Joe Robbins/Getty Images
By Chris Johnson
December 23, 2014

It is not easy to identify a team that endured a tougher 48-hour stretch than Notre Dame last season. On Dec. 21, the Fighting Irish blew a prime opportunity at a signature nonconference win when they allowed then-No. 3 Ohio State to erase an eight-point deficit in the final minute. The next day, Jerian Grant announced in a letter that he was no longer enrolled at Notre Dame because of an academic issue and would not play the rest of the season.

This was a huge blow for the Irish: Over 12 games, Grant had averaged 19 points per game while posting a 132.3 offensive rating on 25.3 percent usage. Though the Irish managed to upset Duke to open ACC play, they lost eight of their next 10 games and finished near the bottom of the conference standings. Without a key cog in its perimeter corps, Notre Dame struggled during its first turn through the ACC far more than most anticipated in the preseason.


The Irish’s prospectus was rosier with Grant back in the fold this season, but few foresaw them rising as high as No. 16 in the Associated Press Poll before Christmas Day. Notre Dame moved to 12-1 with Monday night’s 91-66 romp over Northern Illinois in South Bend, Ind. How are the Irish doing it? The simple answer is scoring. Notre Dame has attacked its 13 opponents with the top effective field goal (63.4) and two-point shooting percentages (64.2) in the country and an offense that ranks second nationally in points scored per possession (1.16).

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​Grant has been particularly impressive. The 6-foot-5 senior has averaged a team-high 18.2 points and 6.3 assists while posting one of the top 12 offensive ratings in the country (138.2) on a 25.2 usage rate. Even though he’s not projected as a first-round pick in the upcoming draft, Grant is building a case for the title of “best guard in the country.” Serving as the top option on the nation’s No. 3 offense is a strong credential on its own, but consider that he recorded a season-high in points to date (27) against a talented Michigan State team (the game went to overtime, but Grant scored only two points after regulation).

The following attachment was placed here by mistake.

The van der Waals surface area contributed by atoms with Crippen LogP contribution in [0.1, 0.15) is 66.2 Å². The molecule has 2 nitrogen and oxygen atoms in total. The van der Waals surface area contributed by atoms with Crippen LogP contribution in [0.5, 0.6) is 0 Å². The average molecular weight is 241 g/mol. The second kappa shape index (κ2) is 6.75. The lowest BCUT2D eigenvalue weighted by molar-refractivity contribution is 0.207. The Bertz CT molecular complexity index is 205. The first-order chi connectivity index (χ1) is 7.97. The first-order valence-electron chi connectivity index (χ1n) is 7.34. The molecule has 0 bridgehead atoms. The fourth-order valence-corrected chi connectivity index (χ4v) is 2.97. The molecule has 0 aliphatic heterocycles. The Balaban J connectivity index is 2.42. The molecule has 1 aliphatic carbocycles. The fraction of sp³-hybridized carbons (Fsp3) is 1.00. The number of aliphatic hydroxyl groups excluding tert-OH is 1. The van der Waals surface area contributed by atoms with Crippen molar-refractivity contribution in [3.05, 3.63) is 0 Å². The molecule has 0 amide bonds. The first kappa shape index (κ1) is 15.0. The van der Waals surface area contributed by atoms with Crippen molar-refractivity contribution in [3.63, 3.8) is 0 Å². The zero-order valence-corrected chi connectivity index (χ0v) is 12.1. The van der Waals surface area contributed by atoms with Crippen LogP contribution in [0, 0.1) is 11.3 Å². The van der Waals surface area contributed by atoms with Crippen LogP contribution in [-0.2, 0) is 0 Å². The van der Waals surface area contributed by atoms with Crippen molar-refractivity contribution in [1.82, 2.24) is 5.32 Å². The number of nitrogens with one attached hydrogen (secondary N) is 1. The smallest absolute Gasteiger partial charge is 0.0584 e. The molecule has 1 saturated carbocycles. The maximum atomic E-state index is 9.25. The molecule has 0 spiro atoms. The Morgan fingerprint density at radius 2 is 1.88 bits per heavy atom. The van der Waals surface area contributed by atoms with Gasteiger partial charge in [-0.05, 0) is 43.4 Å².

Lest you think this has been a one-man show, Grant has been getting ample help from backcourt partner Demetrius Jackson. After spending last season getting his bearings, Jackson has blossomed into a scoring, distributing and posterizing backcourt force. He’s boosted his effective and true shooting percentages by double digits, sliced his turnover rate and increased his offensive rating by a significant margin. Jackson shone in Saturday’s 31-point win over Purdue in the Crossroads Classic, scoring 22 points on 7-of-10 shooting, including 3-of-3 from three-point range. He picked a good time to turn on his offensive game, as Grant managed only 10 points on 3-of-13 shooting.

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With Jackson and Grant flourishing in tandem, it’s hard to fault coach Mike Brey for thinking that they are the best backcourt in the country. The Irish have also gotten efficient frontcourt production from Zach Auguste and reliable three-point shooting from Pat Connaughton (44.7 three-point percentage), V.J. Beachem (56.4) and Jackson (43.9). The abundance of offensive firepower has put Notre Dame squarely into the discussion for a favorable at-large bid and seemingly destined for a top-half finish in the ACC table.

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For as promising as Notre Dame as conference play begins, there are reasons to suspect the Irish’s hot start is not sustainable. Brey’s team has allowed opponents to score 0.99 points per possession, good for 148th in the country. In two of the three games they’ve played this season against teams in Kenpom’s top 90, the Irish have yielded at least 1.19 points per possession. Notre Dame did put the clamps on Purdue on Saturday, but the four teams considered top contenders in the ACC – Duke (13), Virginia (3), Louisville (2) and North Carolina (17) – have outclassed Notre Dame on the defensive end.

The Irish may be able to shoot their way to victories in some conference games and Grant may be able to carry them in some others. But Notre Dame’s hopes of beating out the aforementioned teams in the conference race or advancing deep into March appear slim unless it tightens up the screws defensively.

It’s also hard to put too much stock into Notre Dame’s win-loss record. The Irish are undefeated, but their non-conference schedule checks in at No. 347 nationally, per Kenpom. Their league slate includes arduous road dates with the Tar Heels, the Blue Devils and the Cardinals and home meetings with the Cavaliers and Duke. One can appreciate what the Irish have accomplished while also having some trepidation about how they'll fare against more rigorous competition.

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